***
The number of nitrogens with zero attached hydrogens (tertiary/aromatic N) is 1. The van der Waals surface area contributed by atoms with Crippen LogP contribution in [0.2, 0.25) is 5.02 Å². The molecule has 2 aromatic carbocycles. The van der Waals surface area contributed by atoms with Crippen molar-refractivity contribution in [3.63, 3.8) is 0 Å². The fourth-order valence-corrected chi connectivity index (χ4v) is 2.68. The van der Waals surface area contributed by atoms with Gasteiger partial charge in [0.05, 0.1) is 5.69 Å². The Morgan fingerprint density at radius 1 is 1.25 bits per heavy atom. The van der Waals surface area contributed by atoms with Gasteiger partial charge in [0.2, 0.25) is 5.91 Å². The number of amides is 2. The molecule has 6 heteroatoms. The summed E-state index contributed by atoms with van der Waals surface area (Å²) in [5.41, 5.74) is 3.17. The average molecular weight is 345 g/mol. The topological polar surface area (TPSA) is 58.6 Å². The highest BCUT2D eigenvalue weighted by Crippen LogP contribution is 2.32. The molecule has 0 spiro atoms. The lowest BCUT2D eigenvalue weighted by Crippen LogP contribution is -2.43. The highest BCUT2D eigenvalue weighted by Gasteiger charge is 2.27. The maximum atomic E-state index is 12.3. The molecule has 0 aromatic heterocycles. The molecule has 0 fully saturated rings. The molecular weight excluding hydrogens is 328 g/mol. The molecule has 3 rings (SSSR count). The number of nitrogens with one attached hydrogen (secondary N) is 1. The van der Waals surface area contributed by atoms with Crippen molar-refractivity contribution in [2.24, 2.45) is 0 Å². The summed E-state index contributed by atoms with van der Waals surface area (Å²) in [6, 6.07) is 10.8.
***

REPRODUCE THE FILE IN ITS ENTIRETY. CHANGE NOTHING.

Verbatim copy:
The number of nitrogens with zero attached hydrogens (tertiary/aromatic N) is 1. The van der Waals surface area contributed by atoms with Crippen LogP contribution in [0.2, 0.25) is 5.02 Å². The molecule has 2 aromatic carbocycles. The van der Waals surface area contributed by atoms with Crippen molar-refractivity contribution in [3.63, 3.8) is 0 Å². The fourth-order valence-corrected chi connectivity index (χ4v) is 2.68. The van der Waals surface area contributed by atoms with Gasteiger partial charge in [0.05, 0.1) is 5.69 Å². The Morgan fingerprint density at radius 1 is 1.25 bits per heavy atom. The van der Waals surface area contributed by atoms with Gasteiger partial charge in [0.2, 0.25) is 5.91 Å². The number of amides is 2. The molecule has 6 heteroatoms. The summed E-state index contributed by atoms with van der Waals surface area (Å²) in [5.41, 5.74) is 3.17. The average molecular weight is 345 g/mol. The topological polar surface area (TPSA) is 58.6 Å². The highest BCUT2D eigenvalue weighted by Crippen LogP contribution is 2.32. The molecule has 0 spiro atoms. The lowest BCUT2D eigenvalue weighted by Crippen LogP contribution is -2.43. The highest BCUT2D eigenvalue weighted by Gasteiger charge is 2.27. The maximum atomic E-state index is 12.3. The molecule has 0 aromatic heterocycles. The molecule has 0 fully saturated rings. The molecular weight excluding hydrogens is 328 g/mol. The molecule has 3 rings (SSSR count). The number of nitrogens with one attached hydrogen (secondary N) is 1. The van der Waals surface area contributed by atoms with Crippen molar-refractivity contribution in [2.24, 2.45) is 0 Å². The summed E-state index contributed by atoms with van der Waals surface area (Å²) in [6, 6.07) is 10.8.